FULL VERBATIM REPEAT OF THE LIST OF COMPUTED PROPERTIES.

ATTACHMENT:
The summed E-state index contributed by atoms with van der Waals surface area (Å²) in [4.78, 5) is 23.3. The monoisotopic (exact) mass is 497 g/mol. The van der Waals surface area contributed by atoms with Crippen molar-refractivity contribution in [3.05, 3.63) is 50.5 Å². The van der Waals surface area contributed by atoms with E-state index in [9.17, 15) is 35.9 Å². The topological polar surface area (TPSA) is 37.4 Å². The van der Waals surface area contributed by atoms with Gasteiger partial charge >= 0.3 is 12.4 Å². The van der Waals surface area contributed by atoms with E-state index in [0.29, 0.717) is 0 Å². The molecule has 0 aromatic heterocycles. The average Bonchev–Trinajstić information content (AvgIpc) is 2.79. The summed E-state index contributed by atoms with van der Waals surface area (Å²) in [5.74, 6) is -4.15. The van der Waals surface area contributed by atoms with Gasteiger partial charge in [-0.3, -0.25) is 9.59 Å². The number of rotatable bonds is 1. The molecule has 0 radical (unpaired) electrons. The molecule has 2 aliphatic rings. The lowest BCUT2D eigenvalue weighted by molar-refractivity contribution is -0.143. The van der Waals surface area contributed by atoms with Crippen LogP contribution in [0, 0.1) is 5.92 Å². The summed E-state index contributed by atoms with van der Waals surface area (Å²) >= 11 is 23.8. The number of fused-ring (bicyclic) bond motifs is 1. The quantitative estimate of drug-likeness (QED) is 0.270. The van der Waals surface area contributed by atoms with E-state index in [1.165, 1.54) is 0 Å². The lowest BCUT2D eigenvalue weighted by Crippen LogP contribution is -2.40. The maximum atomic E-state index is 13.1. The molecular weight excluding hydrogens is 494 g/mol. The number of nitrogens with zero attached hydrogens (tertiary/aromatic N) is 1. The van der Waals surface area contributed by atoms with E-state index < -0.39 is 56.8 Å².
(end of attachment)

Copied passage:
The summed E-state index contributed by atoms with van der Waals surface area (Å²) in [4.78, 5) is 23.3. The monoisotopic (exact) mass is 497 g/mol. The van der Waals surface area contributed by atoms with Crippen molar-refractivity contribution in [3.05, 3.63) is 50.5 Å². The van der Waals surface area contributed by atoms with E-state index in [9.17, 15) is 35.9 Å². The topological polar surface area (TPSA) is 37.4 Å². The van der Waals surface area contributed by atoms with Gasteiger partial charge >= 0.3 is 12.4 Å². The van der Waals surface area contributed by atoms with E-state index in [0.29, 0.717) is 0 Å². The molecule has 0 aromatic heterocycles. The average Bonchev–Trinajstić information content (AvgIpc) is 2.79. The summed E-state index contributed by atoms with van der Waals surface area (Å²) in [5.74, 6) is -4.15. The van der Waals surface area contributed by atoms with Gasteiger partial charge in [-0.3, -0.25) is 9.59 Å². The number of rotatable bonds is 1. The molecule has 0 radical (unpaired) electrons. The molecule has 2 aliphatic rings. The lowest BCUT2D eigenvalue weighted by molar-refractivity contribution is -0.143. The van der Waals surface area contributed by atoms with Crippen LogP contribution in [0, 0.1) is 5.92 Å². The summed E-state index contributed by atoms with van der Waals surface area (Å²) >= 11 is 23.8. The number of fused-ring (bicyclic) bond motifs is 1. The quantitative estimate of drug-likeness (QED) is 0.270. The van der Waals surface area contributed by atoms with E-state index in [1.165, 1.54) is 0 Å². The lowest BCUT2D eigenvalue weighted by Crippen LogP contribution is -2.40. The maximum atomic E-state index is 13.1. The molecular weight excluding hydrogens is 494 g/mol. The number of nitrogens with zero attached hydrogens (tertiary/aromatic N) is 1. The van der Waals surface area contributed by atoms with E-state index < -0.39 is 56.8 Å².